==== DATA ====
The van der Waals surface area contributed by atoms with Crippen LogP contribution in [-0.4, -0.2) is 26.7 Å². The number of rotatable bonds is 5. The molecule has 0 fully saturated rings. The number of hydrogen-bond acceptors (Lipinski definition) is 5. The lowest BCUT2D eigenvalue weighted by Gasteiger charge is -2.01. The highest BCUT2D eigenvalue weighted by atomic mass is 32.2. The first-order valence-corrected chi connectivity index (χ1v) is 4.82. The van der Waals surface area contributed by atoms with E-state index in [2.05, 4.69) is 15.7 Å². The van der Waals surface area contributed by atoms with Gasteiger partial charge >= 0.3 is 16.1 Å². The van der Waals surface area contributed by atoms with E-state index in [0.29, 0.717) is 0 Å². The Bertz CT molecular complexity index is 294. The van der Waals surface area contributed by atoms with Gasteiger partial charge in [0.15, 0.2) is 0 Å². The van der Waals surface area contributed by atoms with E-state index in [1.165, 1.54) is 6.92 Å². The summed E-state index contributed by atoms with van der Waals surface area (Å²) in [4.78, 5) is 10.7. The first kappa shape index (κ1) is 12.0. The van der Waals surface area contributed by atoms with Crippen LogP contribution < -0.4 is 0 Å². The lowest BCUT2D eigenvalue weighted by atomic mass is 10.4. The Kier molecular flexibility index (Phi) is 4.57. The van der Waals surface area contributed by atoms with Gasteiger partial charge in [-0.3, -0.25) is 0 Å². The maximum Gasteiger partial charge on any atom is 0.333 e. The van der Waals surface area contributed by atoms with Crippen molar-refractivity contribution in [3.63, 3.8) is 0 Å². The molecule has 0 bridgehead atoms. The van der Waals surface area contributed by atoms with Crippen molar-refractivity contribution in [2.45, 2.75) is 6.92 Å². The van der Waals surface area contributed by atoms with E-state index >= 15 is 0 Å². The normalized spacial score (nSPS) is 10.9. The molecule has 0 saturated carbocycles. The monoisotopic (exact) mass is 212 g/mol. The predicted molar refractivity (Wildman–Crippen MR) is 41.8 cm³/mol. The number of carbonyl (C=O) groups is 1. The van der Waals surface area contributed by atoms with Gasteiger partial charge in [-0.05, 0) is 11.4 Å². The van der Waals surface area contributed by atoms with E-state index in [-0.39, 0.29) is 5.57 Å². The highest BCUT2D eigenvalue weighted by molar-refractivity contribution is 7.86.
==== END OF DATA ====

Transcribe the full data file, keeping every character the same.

The van der Waals surface area contributed by atoms with Crippen LogP contribution in [-0.4, -0.2) is 26.7 Å². The number of rotatable bonds is 5. The molecule has 0 fully saturated rings. The number of hydrogen-bond acceptors (Lipinski definition) is 5. The lowest BCUT2D eigenvalue weighted by Gasteiger charge is -2.01. The highest BCUT2D eigenvalue weighted by atomic mass is 32.2. The first-order valence-corrected chi connectivity index (χ1v) is 4.82. The van der Waals surface area contributed by atoms with E-state index in [2.05, 4.69) is 15.7 Å². The van der Waals surface area contributed by atoms with Gasteiger partial charge >= 0.3 is 16.1 Å². The van der Waals surface area contributed by atoms with E-state index in [0.29, 0.717) is 0 Å². The Bertz CT molecular complexity index is 294. The van der Waals surface area contributed by atoms with Gasteiger partial charge in [0.15, 0.2) is 0 Å². The van der Waals surface area contributed by atoms with E-state index in [1.165, 1.54) is 6.92 Å². The summed E-state index contributed by atoms with van der Waals surface area (Å²) in [4.78, 5) is 10.7. The first kappa shape index (κ1) is 12.0. The van der Waals surface area contributed by atoms with Crippen LogP contribution < -0.4 is 0 Å². The lowest BCUT2D eigenvalue weighted by atomic mass is 10.4. The Kier molecular flexibility index (Phi) is 4.57. The van der Waals surface area contributed by atoms with Gasteiger partial charge in [-0.3, -0.25) is 0 Å². The maximum Gasteiger partial charge on any atom is 0.333 e. The van der Waals surface area contributed by atoms with Crippen molar-refractivity contribution in [3.63, 3.8) is 0 Å². The molecule has 0 bridgehead atoms. The van der Waals surface area contributed by atoms with Crippen molar-refractivity contribution in [2.45, 2.75) is 6.92 Å². The van der Waals surface area contributed by atoms with E-state index >= 15 is 0 Å². The normalized spacial score (nSPS) is 10.9. The molecule has 0 saturated carbocycles. The monoisotopic (exact) mass is 212 g/mol. The predicted molar refractivity (Wildman–Crippen MR) is 41.8 cm³/mol. The number of carbonyl (C=O) groups is 1. The van der Waals surface area contributed by atoms with Gasteiger partial charge in [-0.05, 0) is 11.4 Å². The van der Waals surface area contributed by atoms with E-state index in [-0.39, 0.29) is 5.57 Å². The highest BCUT2D eigenvalue weighted by molar-refractivity contribution is 7.86.